Big Mac Index: Ever wondered how much an item you consume in India would cost in other countries? You’ve probably noticed that prices for the same things can vary between countries.
Well, there’s this fun yet insightful indicator of currency strength called the “Big Mac Index”, and yes, it’s all about burgers!
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what exactly is the Big Mac Index?
Basically, the price of a Big Mac can tell us a lot about the economy’s condition and how well it is doing.
The Big Mac Index is a price index introduced by ‘The Economist’ in 1986 by Pam Woodall. It got its name from the Big Mac burger sold at McDonald’s restaurants.
The idea is simple: since Big Mac hamburgers around the world use pretty much the same ingredients, their cost should be about the same everywhere in the world. By comparing Big Mac prices (at current exchange rates) in different countries, we can determine which currencies are under or overvalued and how much.
The index calculates the exchange rate that would make Big Mac prices equal across countries and is based on the theory of Purchasing Power Parity (PPP). It takes into account local factors like the cost of living, inflation, purchasing power, and other factors.
what is PPP?
Purchasing Power Parity (PPP) is an economic theory that says the price of a good in one country should be the same as its price in another country, once you consider the exchange rate between them.
use of the Big Mac Index?
The Big Mac Index helps figure out an implied exchange rate between two currencies and is calculated as:
Usually, the base country used is the United States.
When you use the local currency for each country, you get an exchange rate. You can then compare this exchange rate to the official exchange rate between the two currencies to see if the currency is undervalued or overvalued based on the PPP theory.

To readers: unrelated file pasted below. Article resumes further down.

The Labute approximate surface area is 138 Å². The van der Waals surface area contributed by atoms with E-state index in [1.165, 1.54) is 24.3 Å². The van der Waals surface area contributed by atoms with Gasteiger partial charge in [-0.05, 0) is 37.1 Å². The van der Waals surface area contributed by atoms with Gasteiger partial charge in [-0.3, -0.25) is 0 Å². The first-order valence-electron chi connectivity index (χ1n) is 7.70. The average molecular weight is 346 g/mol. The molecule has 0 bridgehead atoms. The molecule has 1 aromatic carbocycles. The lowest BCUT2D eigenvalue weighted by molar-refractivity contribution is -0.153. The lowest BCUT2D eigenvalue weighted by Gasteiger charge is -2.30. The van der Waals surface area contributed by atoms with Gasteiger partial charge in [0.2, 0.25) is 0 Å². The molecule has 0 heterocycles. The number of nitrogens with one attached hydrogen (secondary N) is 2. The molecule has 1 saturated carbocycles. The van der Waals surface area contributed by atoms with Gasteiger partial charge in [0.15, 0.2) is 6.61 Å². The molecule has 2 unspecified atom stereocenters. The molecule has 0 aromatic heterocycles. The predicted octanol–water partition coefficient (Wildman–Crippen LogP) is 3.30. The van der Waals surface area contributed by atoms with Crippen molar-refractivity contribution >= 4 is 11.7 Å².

But why only Big Mac?
A McDonald’s Big Mac was chosen because of the prevalence of the fast food chain worldwide, and because it remains largely the same across all countries and it provides a reasonable measure of a real-world purchasing power.
McDonald’s has stores in over 190 countries, which means its Big Mac sandwich can provide a useful control variable. However, the disadvantage of this method is that it cannot be used to analyze the PPP between the U.S. dollar and countries which doesn’t have a McDonald’s restaurant, like Bolivia or Iceland.
Although the Big Mac Index was not intended to be a legitimate tool for exchange rate evaluation, it is now globally recognized and featured in many economic textbooks and academic studies.
What does it mean for India?
If the price of a Big Mac in India is much lower than in other countries, it suggests that the Rupee is undervalued, making it a good investment opportunity for foreign investors.
Conversely, if the price of a Big Mac in India is much higher than in other countries, it signals an overvalued Rupee, and investing may not be as favorable.
It’s worth noting that McDonald’s doesn’t sell the Big Mac in India due to local beef sensitivities. Instead, ‘The Economist’ uses the Maharaja Mac (which has chicken instead) for India’s entry to the Big Mac Index.
What are some other similar concepts?
Tall Latte Index – This index replaces the Big Mac with a cup of Starbucks coffee.
iPod index – An Australian bank tried a version of the Big Mac index using iPod prices.
Billy Index – Introduced by Bloomberg L.P., it converts local prices of IKEA’s Billy bookshelf into US dollars to compare prices.
Gold Mac Index – This index calculates PPP based on how many burgers can be bought with one gram of gold in a specific country.
Thalinomics – This concept points out the rate of inflation in vegetarian and non-vegetarian thalis (meals).
So, were you familiar with the Big Mac Index before?
Written By Shivani Singh
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